Site Records

Site Name: Tower Subway

Tooley Street, London S.E.1
Tower Hill, London E.C.3
OS Grid Ref: TQ333805


[Source: Andy Emmerson]

In 1897, after closure to the public, the subway was sold to the London Hydraulic Power Company (founded 1871), which used it to link its high-pressure mains on either side of the Thames. These mains delivered power to shops, factories, theatres and even car showrooms for powering lifts and other machinery. The hydraulic main through the Tower Subway was laid in 1903, from the Rotherhithe Pumping Station and was used as a feeder main for supply to the City. The Metropolitan Water Board leased space in the subway for two water mains as well (laid in 1898 and 1925).

The subway with water mains laid (pre-war publicity photograph of the LHPCo.)

Use of the LHP Company's services declined after World War II as customers found electric power to be more flexible and the company eventually ceased operation in 1977. In 1981 a group of investors headed by Rothschild's merchant bank bought the 150 miles of pipes, ducts and conduits and in 1985 this was sold the Mercury Communications Ltd, part of Cable & Wireless Ltd. In time some optical fibre cables were laid through the subway.

Electric lighting was installed and vertical iron ladders replaced the wooden spiral staircases in 1926. A near-miss by a German bomb in 1940 caused significant damage to the tube. Emergency repairs were made, enlarging the diameter of the repaired section to 10 ft.

One of the two entrance kiosks, the one on Tower Hill, is still to be seen. It is not the original structure but a 'handsome' brick building erected by the LHP Co. in 1926 and inscribed with the date of the company's founding, 1868 (see Underground History web site).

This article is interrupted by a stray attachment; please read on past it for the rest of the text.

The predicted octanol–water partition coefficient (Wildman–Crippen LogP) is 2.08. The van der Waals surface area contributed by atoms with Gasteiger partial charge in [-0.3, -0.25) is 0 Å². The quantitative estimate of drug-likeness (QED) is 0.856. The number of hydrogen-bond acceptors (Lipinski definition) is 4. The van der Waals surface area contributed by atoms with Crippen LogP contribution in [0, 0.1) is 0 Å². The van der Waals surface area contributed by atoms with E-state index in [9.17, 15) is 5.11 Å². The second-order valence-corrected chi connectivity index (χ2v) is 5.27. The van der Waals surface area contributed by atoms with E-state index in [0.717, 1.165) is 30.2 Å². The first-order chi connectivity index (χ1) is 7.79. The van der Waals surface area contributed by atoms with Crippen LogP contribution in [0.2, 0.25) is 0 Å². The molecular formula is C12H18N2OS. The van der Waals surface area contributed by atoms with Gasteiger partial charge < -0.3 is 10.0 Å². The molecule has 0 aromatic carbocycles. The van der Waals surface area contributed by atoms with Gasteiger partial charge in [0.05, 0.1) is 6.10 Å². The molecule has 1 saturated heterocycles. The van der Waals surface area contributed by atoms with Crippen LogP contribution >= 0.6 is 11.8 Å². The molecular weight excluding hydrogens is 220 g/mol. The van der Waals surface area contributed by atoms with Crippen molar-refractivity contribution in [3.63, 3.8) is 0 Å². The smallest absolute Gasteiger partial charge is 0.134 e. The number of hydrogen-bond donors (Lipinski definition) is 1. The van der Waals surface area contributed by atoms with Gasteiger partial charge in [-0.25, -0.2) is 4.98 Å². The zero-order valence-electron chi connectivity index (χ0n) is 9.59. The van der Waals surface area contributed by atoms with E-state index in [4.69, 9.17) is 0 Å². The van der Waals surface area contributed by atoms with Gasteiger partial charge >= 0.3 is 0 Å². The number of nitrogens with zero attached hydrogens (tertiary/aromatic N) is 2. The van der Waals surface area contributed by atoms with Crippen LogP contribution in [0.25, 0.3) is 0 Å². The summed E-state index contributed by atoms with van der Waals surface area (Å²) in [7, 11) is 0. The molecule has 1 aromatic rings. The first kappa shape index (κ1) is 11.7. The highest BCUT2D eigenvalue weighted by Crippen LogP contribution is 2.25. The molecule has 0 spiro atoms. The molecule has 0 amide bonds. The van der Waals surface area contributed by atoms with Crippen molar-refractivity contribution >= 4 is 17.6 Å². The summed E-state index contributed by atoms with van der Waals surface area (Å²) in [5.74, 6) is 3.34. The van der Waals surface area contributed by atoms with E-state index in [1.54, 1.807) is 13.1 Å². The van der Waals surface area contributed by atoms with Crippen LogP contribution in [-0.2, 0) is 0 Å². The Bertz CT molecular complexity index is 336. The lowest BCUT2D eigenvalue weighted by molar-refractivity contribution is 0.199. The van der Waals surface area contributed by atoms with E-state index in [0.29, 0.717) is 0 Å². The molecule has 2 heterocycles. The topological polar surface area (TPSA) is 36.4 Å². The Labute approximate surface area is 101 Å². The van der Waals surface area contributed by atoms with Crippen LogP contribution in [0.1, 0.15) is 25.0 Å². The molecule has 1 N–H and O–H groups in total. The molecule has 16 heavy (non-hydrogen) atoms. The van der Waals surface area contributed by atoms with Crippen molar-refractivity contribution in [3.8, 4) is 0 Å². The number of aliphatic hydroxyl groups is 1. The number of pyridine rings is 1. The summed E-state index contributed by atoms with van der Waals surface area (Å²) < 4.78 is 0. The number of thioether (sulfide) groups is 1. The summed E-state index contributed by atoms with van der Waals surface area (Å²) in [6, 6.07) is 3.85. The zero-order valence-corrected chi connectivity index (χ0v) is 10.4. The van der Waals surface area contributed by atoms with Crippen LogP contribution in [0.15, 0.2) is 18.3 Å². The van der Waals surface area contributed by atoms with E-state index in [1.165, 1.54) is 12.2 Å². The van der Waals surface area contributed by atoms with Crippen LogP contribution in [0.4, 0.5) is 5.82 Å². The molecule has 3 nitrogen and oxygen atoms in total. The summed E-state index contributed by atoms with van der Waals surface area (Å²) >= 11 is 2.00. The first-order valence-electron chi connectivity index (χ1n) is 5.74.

Photo:North side entrance kiosk in 1968
Photo by Nick Catford

The southern entrance is said to have been demolished in the 1990s. Roger Morgan recalls: "The original cast iron kiosk in Vine Street survived long enough for me to photograph it for a lecture series I gave in 1978. Subsequently the empty warehouse that it abutted mysteriously burnt down and the wall collapsed onto the kiosk, destroying it. Difficult to remember the date, but it must have been about mid 1980s I should think. There is of course a modern replacement still standing in the middle of the building site to the south of Ken's City Hall, and it appears from the published plans of the new 'More London' development that it will be incorporated inside one of the new office blocks."

Photos of the old southern entrance kiosk are extremely hard to find but Roger Morgan had the foresight to take these.

Photo:View looking west of kiosk close up showing iron riveted construction (parasol roof lost).
About 1978
Photo by Roger Morgan


  • Victorian London web site: contemporary descriptions by people who visited the subway.
  • Fredric Delaitre's Railway Pages web site: The most detailed study, superbly researched and illustrated.
  • BBC Beyond the broadcast web site (now defunct): A handy 'generalist' introduction that puts the subway in its wider engineering context (the London Hydraulic Water Company mentioned was actually called the London Hydraulic Power Company).
  • Abandoned Tube Stations web site: Attractive photo of the north entrance as it is today.


  • The First Tube Railway, by Charles E. Lee. Railway Magazine, Nov/Dec 1943, pp 331-336. Detailed text and photos (some reproduced here).
  • The Tower Subway: The First Tube Tunnel in the World, by Charles E. Lee. Institution of Mechanical Engineers, 1970. Expanded and updated text.
  • Omnibus for the Tower Subway. Engineering, 12th November 1869, p 319. Illustrations and technical description of the rolling stock of this railway.
  • Technical descriptions of the work in Engineering, 21st January 1870 and 1st April 1870; The Engineer 18th February 1870, 15th April 1970, 29th April 1870 and 8th August 1870.
  • Non-technical descriptions in the 9th April 1870 issues of Illustrated Times (p 226) and The Graphic (pp 452/453).
[Source: Andy Emmerson]

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Last updated: 04 01 2011
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